Adria Airways grew 50% between ’05 and ’08; network designed to feed Star Alliance; Belgrade route returns soon
The only Slovenian scheduled airline, Adria Airways, is now a full member of Star Alliance, after the regional membership status (which the airline had had since 2004) was abolished at the beginning of this year.
The country’s small size and population of only two million make domestic flights unviable. All of Adria’s flights therefore operate in and out of its hub at the capital city Ljubljana (LJU), situated between the Alps and the Mediterranean Sea.
Slovenia’s entry to the European Union in 2004 did not give an immediate boost to Adria’s passenger numbers. Load factors did, however, start to rise in 2005. From 2006, passenger numbers have also been on the rise and in the record year of 2008, Adria transported over a million passengers. However, last year, numbers were down to the 2007 level, while capacity increases over the last couple of years have dragged load factors down.
Adria is addressing this overcapacity by downsizing its aircraft. Two of its three A320s have already been disposed of and will be replaced by two new 135-seat A319s at the end of April. The remaining Adria fleet consists of Bombardier CRJs; seven CRJ200s and four CRJ900s. An order for a single CRJ1000 has been converted to another CRJ900. The airline’s maintenance subsidiary is also a major maintenance provider for CRJs with more than half of its work being performed on other airlines’ aircraft.
In spite of a peak to off-peak ratio of 1.66, Adria experiences a relatively even flow of passengers during the summer half of the year, notably having lost its previous August trough over the last two years.
Between 7 and 20 April, Ljubljana airport will be closed for runway renovation works and Adria has chosen to relocate its operations to Maribor (MBX) airport a 130-kilometre drive away. It remains to see how great the impact on the airline’s traffic will be.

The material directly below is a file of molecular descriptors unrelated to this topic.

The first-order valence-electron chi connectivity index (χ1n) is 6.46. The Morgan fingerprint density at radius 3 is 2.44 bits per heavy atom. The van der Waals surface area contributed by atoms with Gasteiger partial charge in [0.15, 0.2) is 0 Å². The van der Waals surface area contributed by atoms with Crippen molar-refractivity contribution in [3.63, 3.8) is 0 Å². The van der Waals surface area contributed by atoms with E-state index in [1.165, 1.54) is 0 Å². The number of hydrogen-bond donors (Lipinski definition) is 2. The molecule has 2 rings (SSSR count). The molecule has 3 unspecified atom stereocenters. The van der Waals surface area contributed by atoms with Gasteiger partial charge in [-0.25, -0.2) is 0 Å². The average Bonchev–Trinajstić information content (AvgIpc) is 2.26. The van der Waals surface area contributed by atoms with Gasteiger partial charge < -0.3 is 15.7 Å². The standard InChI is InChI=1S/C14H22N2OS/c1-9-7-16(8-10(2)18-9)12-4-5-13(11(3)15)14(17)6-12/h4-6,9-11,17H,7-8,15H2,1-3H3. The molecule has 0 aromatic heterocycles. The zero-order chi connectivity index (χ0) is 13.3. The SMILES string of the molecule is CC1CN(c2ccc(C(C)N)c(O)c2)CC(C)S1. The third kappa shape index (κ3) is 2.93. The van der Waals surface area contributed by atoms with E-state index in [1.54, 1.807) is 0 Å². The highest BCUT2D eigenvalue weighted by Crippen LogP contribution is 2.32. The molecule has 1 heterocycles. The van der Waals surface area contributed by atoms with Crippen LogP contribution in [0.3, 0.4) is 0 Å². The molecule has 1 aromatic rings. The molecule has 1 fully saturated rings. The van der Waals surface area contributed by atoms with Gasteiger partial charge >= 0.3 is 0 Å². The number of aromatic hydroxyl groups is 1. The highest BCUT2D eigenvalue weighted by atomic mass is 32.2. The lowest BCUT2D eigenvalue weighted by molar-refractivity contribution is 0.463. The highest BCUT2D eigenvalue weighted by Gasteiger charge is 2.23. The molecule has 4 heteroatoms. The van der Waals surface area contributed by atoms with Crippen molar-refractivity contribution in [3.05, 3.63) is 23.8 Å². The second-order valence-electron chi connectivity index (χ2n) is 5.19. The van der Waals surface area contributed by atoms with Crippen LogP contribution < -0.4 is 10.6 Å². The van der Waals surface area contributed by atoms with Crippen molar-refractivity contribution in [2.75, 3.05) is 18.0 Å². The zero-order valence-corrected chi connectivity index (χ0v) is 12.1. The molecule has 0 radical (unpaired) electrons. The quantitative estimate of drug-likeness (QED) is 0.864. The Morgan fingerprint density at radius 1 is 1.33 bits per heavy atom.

Hugely dominant on local market; easyJet only LCC
Adria hugely dominates traffic at Ljubljana airport, with over 80% of both frequencies and capacity. There has been no invasion of either low-cost or network carriers, as has happened in the other countries that liberalised and joined the EU in 2004. Only six other airlines serve Ljubljana. The only low-cost carrier is easyJet, with six weekly flights from London Stansted. Previous low-cost attempts were on Wizz Air from both Brussels Charleroi and London Luton. Both routes started in May 2006, but Luton was dropped the following February, while the Charleroi service lasted until March 2008.
Focus on feeding Star Alliance hubs and the Balkans
Adria Airways’ network focuses on major European cities and regional destinations in the Balkans. Notably, an entire 11 of its destinations are home airports for fellow Star Alliance carriers. In addition to the Lufthansa Group and Turkish Airlines hubs that make it to the top list of Adria’s destinations this winter (dark green), Adria serves Warsaw, Copenhagen, Stockholm, Barcelona and Madrid. As Aegean Airlines joins the alliance, Athens will be yet another airport where the small airline Adria can offer its passengers connections to a greater, worldwide network.
Over the last two years, Adria Airways has added five routes to its network, all served by its CRJ900s; Athens, Stockholm Arlanda, Bucharest Otopeni and Oslo were launched in 2008, and one new destination, Madrid, in 2009. Since then, both Bucharest Otopeni and Oslo have been dropped along with Ohrid. Athens, Madrid and Barcelona have also been temporarily downgraded to be operated during summer season only.
On 1 March this year, the airline will add another important regional destination by restarting services to Belgrade, six times weekly, after not having served the city regularly since 1991, after Slovenia had gained independence from Yugoslavia and Belgrade no longer was its federal capital.